A hurricane has never made landfall in Costa Rica…until I boarded a plane and flew directly into its very.first.one. My sister and I decided that it would be fun to switch things up a bit and celebrate Thanksgiving with a Pura-Vida-Hurricane-Otto twist. We like to get wild n’ crazy sometimes, and we realllllly love extreme turbulence on airplanes (said no one ever). It’s nobody’s fault but Otto’s, and I want to take the time to thank Southwest (which flies direct from Houston to San José) for keeping us safe, sound and alive during that eventful flight south. I greatly appreciate your humor, booze and professionalism.
How to get there // When to go
Nobody said getting to paradise was easy peasy. After flying into San José and staying overnight at Grano de Oro, we still needed to be transported to the southern region of the country via prop plane or car. We definitely opted for the plane, however Otto had other plans for us. Due to inclement weather called a hurricane, we had to drive the three hours to the resort. Either way it’s a win because the scenery is drop dead gorgeous. We were able to take the plane when we departed the hotel! Also, the rainy season extends from April to November, so drops were on and off during our stay.
What I love so much about AltaGracia is the ability to stay on hotel grounds and still feel completely immersed in the culture of Costa Rica. The problem with a beautiful hotel is finding adequate time to spend outside the hotel. If you are putting down the money to stay in paradise, you might as well make the most of it and spend your time enjoying the amenities. But what about the culture, the locals, the street food, etc? Sometimes we miss the mark on a destination because leaving certain properties is hard to do.
With AltaGracia, they bring the culture to the guests by employing the nicest locals who will tell you about the real Costa Rica (i.e. what you can’t find in a guide book), by offering local cuisine, and by implementing activities that immerse you into the fabric of la Pura Vida. I discuss more in depth below, but the farm excursion with a local couple was a definite highlight here. They only spoke Spanish (which I was thrilled about because I need to practice every chance I get), and they taught my sister and me how to manually make sugar cane amongst other farm activities. For a few seconds, I felt truly at home in Central America.
I was fully prepared to not have a traditional Thanksgiving meal this year, however AltaGracia totally killed it. And by killed it I mean saved the holiday completely with their turkey, stuffing, mashed potatoes and pie. Holy gravy it was so delicious. I send my compliments to the chef, because there were a few Argentine Thanksgivings in my day and WHOA Argentines do not know how to do turkey. I repeat, do not. Lastly, a few shots of cacique is a must here. Made from sugar cane, cacique is the best selling liquer in the country. It’s very tasty and makes for a colorful night!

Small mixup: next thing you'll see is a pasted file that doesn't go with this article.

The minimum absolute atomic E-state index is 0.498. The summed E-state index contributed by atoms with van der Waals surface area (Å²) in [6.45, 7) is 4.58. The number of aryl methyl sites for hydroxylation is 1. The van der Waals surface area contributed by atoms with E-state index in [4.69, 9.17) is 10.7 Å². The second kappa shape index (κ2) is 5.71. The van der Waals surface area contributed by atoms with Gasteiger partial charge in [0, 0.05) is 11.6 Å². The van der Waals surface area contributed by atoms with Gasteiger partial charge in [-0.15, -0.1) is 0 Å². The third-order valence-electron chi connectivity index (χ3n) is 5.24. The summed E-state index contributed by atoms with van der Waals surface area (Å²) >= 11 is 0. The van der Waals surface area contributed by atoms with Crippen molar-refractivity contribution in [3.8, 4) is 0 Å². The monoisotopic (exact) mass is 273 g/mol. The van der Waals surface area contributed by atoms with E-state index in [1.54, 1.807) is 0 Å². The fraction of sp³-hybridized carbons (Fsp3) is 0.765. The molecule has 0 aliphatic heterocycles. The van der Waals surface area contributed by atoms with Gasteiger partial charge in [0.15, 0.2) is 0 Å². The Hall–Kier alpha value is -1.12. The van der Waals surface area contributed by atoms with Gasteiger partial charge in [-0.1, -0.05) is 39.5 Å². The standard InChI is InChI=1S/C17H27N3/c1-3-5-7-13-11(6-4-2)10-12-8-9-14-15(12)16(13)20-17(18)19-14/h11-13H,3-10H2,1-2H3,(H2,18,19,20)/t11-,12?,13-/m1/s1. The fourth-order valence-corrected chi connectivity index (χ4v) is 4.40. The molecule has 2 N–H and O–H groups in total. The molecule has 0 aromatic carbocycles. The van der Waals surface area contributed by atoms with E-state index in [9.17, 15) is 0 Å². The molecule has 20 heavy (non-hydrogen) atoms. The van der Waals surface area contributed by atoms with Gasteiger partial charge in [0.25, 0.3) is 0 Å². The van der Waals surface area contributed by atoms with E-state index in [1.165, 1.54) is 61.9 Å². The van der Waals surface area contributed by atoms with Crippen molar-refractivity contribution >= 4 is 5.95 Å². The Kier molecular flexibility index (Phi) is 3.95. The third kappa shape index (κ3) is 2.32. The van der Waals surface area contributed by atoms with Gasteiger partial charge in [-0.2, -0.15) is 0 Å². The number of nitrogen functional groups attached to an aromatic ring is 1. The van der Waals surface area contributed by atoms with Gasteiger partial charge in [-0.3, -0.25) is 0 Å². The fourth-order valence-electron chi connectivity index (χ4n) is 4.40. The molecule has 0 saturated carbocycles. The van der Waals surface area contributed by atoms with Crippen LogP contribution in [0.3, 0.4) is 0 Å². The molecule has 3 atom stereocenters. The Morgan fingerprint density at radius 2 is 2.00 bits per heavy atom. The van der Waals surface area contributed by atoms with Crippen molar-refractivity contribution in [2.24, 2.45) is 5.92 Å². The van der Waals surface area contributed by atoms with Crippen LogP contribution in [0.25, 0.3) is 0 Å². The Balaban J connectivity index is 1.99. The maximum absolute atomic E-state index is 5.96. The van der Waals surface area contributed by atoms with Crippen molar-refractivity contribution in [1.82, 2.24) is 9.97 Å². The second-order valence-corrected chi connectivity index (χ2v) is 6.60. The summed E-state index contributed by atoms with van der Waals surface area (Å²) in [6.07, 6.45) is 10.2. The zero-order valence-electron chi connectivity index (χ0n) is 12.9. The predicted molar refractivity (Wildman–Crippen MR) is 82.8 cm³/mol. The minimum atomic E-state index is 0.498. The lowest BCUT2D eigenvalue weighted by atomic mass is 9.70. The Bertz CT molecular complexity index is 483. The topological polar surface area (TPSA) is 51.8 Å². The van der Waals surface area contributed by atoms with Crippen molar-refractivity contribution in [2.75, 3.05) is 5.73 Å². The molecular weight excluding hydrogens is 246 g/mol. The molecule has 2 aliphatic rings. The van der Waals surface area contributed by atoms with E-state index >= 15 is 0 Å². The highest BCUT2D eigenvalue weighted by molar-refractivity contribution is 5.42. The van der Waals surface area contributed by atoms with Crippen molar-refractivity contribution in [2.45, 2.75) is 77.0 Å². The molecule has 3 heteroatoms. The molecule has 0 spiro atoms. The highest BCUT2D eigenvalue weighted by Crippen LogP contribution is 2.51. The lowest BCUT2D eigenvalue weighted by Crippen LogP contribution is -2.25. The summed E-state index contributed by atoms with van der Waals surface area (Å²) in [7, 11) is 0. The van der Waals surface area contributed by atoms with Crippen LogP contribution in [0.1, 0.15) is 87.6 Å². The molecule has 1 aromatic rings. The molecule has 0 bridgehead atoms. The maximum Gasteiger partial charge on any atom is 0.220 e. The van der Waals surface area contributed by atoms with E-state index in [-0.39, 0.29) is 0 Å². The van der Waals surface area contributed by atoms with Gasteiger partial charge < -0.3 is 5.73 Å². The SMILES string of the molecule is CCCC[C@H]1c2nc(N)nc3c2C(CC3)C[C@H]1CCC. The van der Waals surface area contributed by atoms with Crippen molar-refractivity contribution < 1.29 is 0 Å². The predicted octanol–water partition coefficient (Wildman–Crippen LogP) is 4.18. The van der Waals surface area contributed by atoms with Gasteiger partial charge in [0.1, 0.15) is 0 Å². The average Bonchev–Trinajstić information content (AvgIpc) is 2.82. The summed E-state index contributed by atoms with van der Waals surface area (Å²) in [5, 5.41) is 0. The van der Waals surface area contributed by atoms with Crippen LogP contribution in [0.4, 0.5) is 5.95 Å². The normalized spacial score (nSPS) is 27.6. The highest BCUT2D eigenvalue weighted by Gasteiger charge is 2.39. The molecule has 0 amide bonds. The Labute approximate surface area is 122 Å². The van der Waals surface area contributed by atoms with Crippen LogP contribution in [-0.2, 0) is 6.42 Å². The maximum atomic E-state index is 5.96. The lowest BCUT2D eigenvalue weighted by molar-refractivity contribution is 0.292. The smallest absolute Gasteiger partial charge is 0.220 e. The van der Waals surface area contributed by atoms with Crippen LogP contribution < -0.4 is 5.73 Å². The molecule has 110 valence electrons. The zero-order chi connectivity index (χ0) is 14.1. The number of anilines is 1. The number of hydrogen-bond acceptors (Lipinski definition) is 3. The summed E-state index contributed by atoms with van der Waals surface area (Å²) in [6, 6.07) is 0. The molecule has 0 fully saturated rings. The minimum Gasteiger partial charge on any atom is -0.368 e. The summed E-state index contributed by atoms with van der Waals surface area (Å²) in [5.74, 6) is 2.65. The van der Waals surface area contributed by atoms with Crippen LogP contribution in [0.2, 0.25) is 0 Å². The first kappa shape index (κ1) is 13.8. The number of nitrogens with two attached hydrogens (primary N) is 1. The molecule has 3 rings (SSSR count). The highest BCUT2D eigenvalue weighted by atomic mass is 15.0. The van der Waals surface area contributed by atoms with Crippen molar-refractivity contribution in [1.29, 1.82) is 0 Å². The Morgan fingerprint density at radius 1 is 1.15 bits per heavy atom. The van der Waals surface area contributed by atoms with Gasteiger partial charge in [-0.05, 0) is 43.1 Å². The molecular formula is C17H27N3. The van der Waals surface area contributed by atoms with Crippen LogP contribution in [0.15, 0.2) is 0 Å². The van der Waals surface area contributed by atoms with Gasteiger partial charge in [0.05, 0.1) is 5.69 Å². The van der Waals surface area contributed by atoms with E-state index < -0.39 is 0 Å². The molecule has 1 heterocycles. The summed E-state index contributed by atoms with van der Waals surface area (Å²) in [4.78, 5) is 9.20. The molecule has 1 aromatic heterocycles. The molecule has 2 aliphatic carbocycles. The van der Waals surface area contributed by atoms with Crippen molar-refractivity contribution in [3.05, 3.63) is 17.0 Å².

And then there’s Ambar Terrace, a place so nice I would’ve had all of my meals here had Otto not been invited to many of them. Breakfast, lunch and dinner with a view…
Spa: Quite possibly AltaGracia’s best feature is the impressive spa. Just LOOK. Need I say more?
Ultralight Flight: One of my favorite adventure activities offered at any hotel EVER is THIS. The pilot even let me fly the teeny tiny plane at one point. I really fulfilled my dream of being a Jetson for a hot second by flying in this amazingly small contraption. The best part was, well, there were many: touching clouds, TOUCHING CLOUDS (I mean who gets to touch clouds?), flying over sugar cane, pineapple fields and coffee plantations, taking over the controls and doing aerial tricks with my sister in the plane below (pictured in the final gallery).
Life of Caballista Experience: At AltaGracia, the horses are just as much a part of the property as the beds, oversized bathrooms and high-speed internet. I’ve never seen prettier, well-kept stables in my life, either.
Daniel, our guide, decided to surprise us one morning as we took off galloping along the dirt road. We ended up at the Nery Farm where the nicest couple works from sun up til sun down producing sugar cane, milking cows, making cheese, gathering eggs, and feeding chickens. Did I mention we milked cows? Because I’ve never done that prior to this trip and it was…interesting. Have you ever tasted milk straight from the utter? Well, I have. It’s warm to quite warm and I haven’t had dairy since. Totally kidding. It was a very cool experience. Thanks for showing me the ropes, Miguel!
I think farm life is the life for me. Special thanks to Don Nery and Doña Yami for allowing us to photograph your workplace and eat your amazing homemade goods and drink your tasty alcohol. You really know how to make the perfect Thanksgiving even more perfect.
Zip line: If you visited Costa Rica and didn’t zip line, did you really go to Costa Rica? Probs not. To Jonathan and Christian at Canopy Valle de General, thanks for a very fun morning in the tree tops! Many thanks to our guide Daniel for deviating from the itinerary and showing us how a local explores Pérez Zeledón.
Repeat la Pura Vida
On our way to zip line, I asked Daniel to describe what exactly Pura Vida means. The simple English translation is ‘Pure Life,’ but I wanted to dig a little deeper. Basically, the phrase is the law of the land and the way of life in CR and has been around for 50+ years. It means many different things from ‘hi,’ ‘thank you,’ ‘it doesn’t matter to me,’ to ‘Go F Yourself.’ Interesting, right? The next time you’re in an argument with someone, maybe switch out your vulgarity for ‘Pura Vida.’ We could all use a bit more purity in our lives anyway.
See more images from my time in Costa Rica below!